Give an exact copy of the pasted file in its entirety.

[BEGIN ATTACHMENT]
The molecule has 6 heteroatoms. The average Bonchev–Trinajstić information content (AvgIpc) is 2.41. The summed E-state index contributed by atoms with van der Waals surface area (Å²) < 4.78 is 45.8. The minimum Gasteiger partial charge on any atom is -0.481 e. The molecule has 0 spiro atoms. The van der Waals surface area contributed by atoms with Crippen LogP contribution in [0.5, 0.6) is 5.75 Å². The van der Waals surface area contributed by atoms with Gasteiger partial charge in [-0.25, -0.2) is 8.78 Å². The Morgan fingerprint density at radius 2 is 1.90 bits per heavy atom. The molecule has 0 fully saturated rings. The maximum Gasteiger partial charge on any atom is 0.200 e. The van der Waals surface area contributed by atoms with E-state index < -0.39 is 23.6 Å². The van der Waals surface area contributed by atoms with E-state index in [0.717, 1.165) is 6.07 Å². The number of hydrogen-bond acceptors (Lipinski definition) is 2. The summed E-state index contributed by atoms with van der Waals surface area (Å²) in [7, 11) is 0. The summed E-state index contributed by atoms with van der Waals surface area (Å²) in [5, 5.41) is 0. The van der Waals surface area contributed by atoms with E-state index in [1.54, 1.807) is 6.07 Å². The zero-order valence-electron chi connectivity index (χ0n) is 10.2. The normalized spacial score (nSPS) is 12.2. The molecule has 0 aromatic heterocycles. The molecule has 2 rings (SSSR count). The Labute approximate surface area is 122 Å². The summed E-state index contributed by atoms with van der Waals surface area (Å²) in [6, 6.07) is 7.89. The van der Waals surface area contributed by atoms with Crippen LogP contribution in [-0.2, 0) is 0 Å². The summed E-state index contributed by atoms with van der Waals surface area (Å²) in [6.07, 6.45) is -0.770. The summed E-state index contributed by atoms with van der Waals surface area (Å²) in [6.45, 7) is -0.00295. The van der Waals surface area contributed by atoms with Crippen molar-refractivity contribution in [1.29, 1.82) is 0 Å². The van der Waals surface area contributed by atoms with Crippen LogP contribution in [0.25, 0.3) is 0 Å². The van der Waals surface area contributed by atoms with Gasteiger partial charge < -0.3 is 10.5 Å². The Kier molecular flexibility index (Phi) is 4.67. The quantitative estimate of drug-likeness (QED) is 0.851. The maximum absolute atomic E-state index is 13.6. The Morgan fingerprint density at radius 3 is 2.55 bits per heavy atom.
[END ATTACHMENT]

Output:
The molecule has 6 heteroatoms. The average Bonchev–Trinajstić information content (AvgIpc) is 2.41. The summed E-state index contributed by atoms with van der Waals surface area (Å²) < 4.78 is 45.8. The minimum Gasteiger partial charge on any atom is -0.481 e. The molecule has 0 spiro atoms. The van der Waals surface area contributed by atoms with Crippen LogP contribution in [0.5, 0.6) is 5.75 Å². The van der Waals surface area contributed by atoms with Gasteiger partial charge in [-0.25, -0.2) is 8.78 Å². The Morgan fingerprint density at radius 2 is 1.90 bits per heavy atom. The molecule has 0 fully saturated rings. The maximum Gasteiger partial charge on any atom is 0.200 e. The van der Waals surface area contributed by atoms with E-state index < -0.39 is 23.6 Å². The van der Waals surface area contributed by atoms with E-state index in [0.717, 1.165) is 6.07 Å². The number of hydrogen-bond acceptors (Lipinski definition) is 2. The summed E-state index contributed by atoms with van der Waals surface area (Å²) in [7, 11) is 0. The summed E-state index contributed by atoms with van der Waals surface area (Å²) in [5, 5.41) is 0. The van der Waals surface area contributed by atoms with E-state index in [1.54, 1.807) is 6.07 Å². The zero-order valence-electron chi connectivity index (χ0n) is 10.2. The normalized spacial score (nSPS) is 12.2. The molecule has 0 aromatic heterocycles. The molecule has 2 rings (SSSR count). The Labute approximate surface area is 122 Å². The summed E-state index contributed by atoms with van der Waals surface area (Å²) in [6, 6.07) is 7.89. The van der Waals surface area contributed by atoms with Crippen LogP contribution in [-0.2, 0) is 0 Å². The summed E-state index contributed by atoms with van der Waals surface area (Å²) in [6.07, 6.45) is -0.770. The summed E-state index contributed by atoms with van der Waals surface area (Å²) in [6.45, 7) is -0.00295. The van der Waals surface area contributed by atoms with Crippen molar-refractivity contribution in [1.29, 1.82) is 0 Å². The van der Waals surface area contributed by atoms with Crippen LogP contribution in [0.25, 0.3) is 0 Å². The van der Waals surface area contributed by atoms with Gasteiger partial charge < -0.3 is 10.5 Å². The Kier molecular flexibility index (Phi) is 4.67. The quantitative estimate of drug-likeness (QED) is 0.851. The maximum absolute atomic E-state index is 13.6. The Morgan fingerprint density at radius 3 is 2.55 bits per heavy atom.